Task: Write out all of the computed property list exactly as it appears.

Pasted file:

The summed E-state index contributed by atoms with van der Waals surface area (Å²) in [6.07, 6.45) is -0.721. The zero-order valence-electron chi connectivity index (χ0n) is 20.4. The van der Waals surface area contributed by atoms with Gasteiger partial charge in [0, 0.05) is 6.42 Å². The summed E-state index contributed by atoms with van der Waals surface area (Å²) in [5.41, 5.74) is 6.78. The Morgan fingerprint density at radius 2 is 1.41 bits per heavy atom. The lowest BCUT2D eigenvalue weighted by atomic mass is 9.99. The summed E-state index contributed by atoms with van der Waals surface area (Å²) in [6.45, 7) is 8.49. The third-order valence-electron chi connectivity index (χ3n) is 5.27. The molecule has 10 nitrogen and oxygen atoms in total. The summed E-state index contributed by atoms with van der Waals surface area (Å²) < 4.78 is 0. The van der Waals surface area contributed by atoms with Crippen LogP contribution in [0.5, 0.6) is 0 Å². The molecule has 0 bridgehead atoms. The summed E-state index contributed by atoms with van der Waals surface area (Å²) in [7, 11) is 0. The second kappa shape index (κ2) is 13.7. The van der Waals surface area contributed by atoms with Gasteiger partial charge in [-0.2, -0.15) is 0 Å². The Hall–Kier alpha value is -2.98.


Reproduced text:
The summed E-state index contributed by atoms with van der Waals surface area (Å²) in [6.07, 6.45) is -0.721. The zero-order valence-electron chi connectivity index (χ0n) is 20.4. The van der Waals surface area contributed by atoms with Gasteiger partial charge in [0, 0.05) is 6.42 Å². The summed E-state index contributed by atoms with van der Waals surface area (Å²) in [5.41, 5.74) is 6.78. The Morgan fingerprint density at radius 2 is 1.41 bits per heavy atom. The lowest BCUT2D eigenvalue weighted by atomic mass is 9.99. The summed E-state index contributed by atoms with van der Waals surface area (Å²) in [6.45, 7) is 8.49. The third-order valence-electron chi connectivity index (χ3n) is 5.27. The molecule has 10 nitrogen and oxygen atoms in total. The summed E-state index contributed by atoms with van der Waals surface area (Å²) < 4.78 is 0. The van der Waals surface area contributed by atoms with Crippen LogP contribution in [0.5, 0.6) is 0 Å². The molecule has 0 bridgehead atoms. The summed E-state index contributed by atoms with van der Waals surface area (Å²) in [7, 11) is 0. The second kappa shape index (κ2) is 13.7. The van der Waals surface area contributed by atoms with Gasteiger partial charge in [-0.2, -0.15) is 0 Å². The Hall–Kier alpha value is -2.98.